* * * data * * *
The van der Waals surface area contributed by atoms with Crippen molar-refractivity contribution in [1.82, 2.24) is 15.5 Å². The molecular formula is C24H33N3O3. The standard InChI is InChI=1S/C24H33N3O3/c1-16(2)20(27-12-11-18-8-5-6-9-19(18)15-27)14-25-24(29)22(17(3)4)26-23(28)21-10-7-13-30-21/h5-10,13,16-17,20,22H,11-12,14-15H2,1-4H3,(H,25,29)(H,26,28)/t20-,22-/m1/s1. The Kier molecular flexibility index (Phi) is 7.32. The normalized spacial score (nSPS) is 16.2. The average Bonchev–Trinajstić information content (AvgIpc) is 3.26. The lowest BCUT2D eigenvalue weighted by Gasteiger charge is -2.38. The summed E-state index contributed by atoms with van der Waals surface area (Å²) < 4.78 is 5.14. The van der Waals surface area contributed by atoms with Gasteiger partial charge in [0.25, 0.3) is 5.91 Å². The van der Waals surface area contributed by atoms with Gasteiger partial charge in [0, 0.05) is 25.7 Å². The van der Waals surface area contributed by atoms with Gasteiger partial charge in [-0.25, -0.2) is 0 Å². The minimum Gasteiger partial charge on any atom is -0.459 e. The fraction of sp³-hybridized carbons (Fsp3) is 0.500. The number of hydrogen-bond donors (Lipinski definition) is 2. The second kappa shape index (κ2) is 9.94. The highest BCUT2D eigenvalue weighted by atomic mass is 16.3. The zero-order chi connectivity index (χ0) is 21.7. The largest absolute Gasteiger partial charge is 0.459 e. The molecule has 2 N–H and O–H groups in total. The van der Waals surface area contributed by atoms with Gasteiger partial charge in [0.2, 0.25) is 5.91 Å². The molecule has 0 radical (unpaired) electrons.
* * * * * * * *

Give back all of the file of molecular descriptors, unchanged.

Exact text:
The van der Waals surface area contributed by atoms with Crippen molar-refractivity contribution in [1.82, 2.24) is 15.5 Å². The molecular formula is C24H33N3O3. The standard InChI is InChI=1S/C24H33N3O3/c1-16(2)20(27-12-11-18-8-5-6-9-19(18)15-27)14-25-24(29)22(17(3)4)26-23(28)21-10-7-13-30-21/h5-10,13,16-17,20,22H,11-12,14-15H2,1-4H3,(H,25,29)(H,26,28)/t20-,22-/m1/s1. The Kier molecular flexibility index (Phi) is 7.32. The normalized spacial score (nSPS) is 16.2. The average Bonchev–Trinajstić information content (AvgIpc) is 3.26. The lowest BCUT2D eigenvalue weighted by Gasteiger charge is -2.38. The summed E-state index contributed by atoms with van der Waals surface area (Å²) < 4.78 is 5.14. The van der Waals surface area contributed by atoms with Gasteiger partial charge in [0.25, 0.3) is 5.91 Å². The van der Waals surface area contributed by atoms with Gasteiger partial charge in [0, 0.05) is 25.7 Å². The van der Waals surface area contributed by atoms with Gasteiger partial charge in [-0.25, -0.2) is 0 Å². The minimum Gasteiger partial charge on any atom is -0.459 e. The fraction of sp³-hybridized carbons (Fsp3) is 0.500. The number of hydrogen-bond donors (Lipinski definition) is 2. The second kappa shape index (κ2) is 9.94. The highest BCUT2D eigenvalue weighted by atomic mass is 16.3. The zero-order chi connectivity index (χ0) is 21.7. The largest absolute Gasteiger partial charge is 0.459 e. The molecule has 2 N–H and O–H groups in total. The van der Waals surface area contributed by atoms with Gasteiger partial charge in [0.2, 0.25) is 5.91 Å². The molecule has 0 radical (unpaired) electrons.